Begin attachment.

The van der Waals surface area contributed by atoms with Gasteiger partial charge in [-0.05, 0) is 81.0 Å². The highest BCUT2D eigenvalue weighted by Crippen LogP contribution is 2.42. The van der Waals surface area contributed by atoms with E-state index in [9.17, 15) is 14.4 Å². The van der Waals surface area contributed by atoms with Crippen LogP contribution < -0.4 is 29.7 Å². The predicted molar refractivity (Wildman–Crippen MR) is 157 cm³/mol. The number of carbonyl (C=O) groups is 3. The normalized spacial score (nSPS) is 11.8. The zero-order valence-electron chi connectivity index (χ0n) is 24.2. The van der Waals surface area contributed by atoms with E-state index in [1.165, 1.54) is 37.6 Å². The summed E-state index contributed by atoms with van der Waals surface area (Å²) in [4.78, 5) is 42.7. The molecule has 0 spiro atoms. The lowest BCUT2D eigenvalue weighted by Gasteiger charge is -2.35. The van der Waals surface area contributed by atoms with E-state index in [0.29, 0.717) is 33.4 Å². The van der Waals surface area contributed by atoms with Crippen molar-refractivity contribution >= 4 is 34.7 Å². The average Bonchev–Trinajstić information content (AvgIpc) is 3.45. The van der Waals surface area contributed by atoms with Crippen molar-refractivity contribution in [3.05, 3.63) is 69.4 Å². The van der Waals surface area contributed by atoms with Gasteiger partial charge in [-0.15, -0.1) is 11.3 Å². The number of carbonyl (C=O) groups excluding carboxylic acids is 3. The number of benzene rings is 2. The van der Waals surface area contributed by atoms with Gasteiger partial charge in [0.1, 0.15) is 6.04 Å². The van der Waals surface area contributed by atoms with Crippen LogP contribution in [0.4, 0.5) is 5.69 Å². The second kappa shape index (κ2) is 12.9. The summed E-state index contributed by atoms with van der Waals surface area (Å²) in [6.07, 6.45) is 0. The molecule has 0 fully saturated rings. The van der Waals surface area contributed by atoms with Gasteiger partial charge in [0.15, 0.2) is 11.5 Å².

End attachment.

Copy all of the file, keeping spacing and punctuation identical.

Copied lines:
The van der Waals surface area contributed by atoms with Gasteiger partial charge in [-0.05, 0) is 81.0 Å². The highest BCUT2D eigenvalue weighted by Crippen LogP contribution is 2.42. The van der Waals surface area contributed by atoms with E-state index in [9.17, 15) is 14.4 Å². The van der Waals surface area contributed by atoms with Crippen LogP contribution < -0.4 is 29.7 Å². The predicted molar refractivity (Wildman–Crippen MR) is 157 cm³/mol. The number of carbonyl (C=O) groups is 3. The normalized spacial score (nSPS) is 11.8. The zero-order valence-electron chi connectivity index (χ0n) is 24.2. The van der Waals surface area contributed by atoms with E-state index in [1.165, 1.54) is 37.6 Å². The summed E-state index contributed by atoms with van der Waals surface area (Å²) in [4.78, 5) is 42.7. The molecule has 0 spiro atoms. The lowest BCUT2D eigenvalue weighted by Gasteiger charge is -2.35. The van der Waals surface area contributed by atoms with E-state index in [0.29, 0.717) is 33.4 Å². The van der Waals surface area contributed by atoms with Crippen molar-refractivity contribution >= 4 is 34.7 Å². The average Bonchev–Trinajstić information content (AvgIpc) is 3.45. The van der Waals surface area contributed by atoms with Crippen molar-refractivity contribution in [3.05, 3.63) is 69.4 Å². The van der Waals surface area contributed by atoms with Gasteiger partial charge in [-0.15, -0.1) is 11.3 Å². The number of carbonyl (C=O) groups excluding carboxylic acids is 3. The number of benzene rings is 2. The van der Waals surface area contributed by atoms with Gasteiger partial charge in [0.1, 0.15) is 6.04 Å². The van der Waals surface area contributed by atoms with Crippen LogP contribution in [0.4, 0.5) is 5.69 Å². The second kappa shape index (κ2) is 12.9. The summed E-state index contributed by atoms with van der Waals surface area (Å²) in [6.07, 6.45) is 0. The molecule has 0 fully saturated rings. The van der Waals surface area contributed by atoms with Gasteiger partial charge in [0.15, 0.2) is 11.5 Å².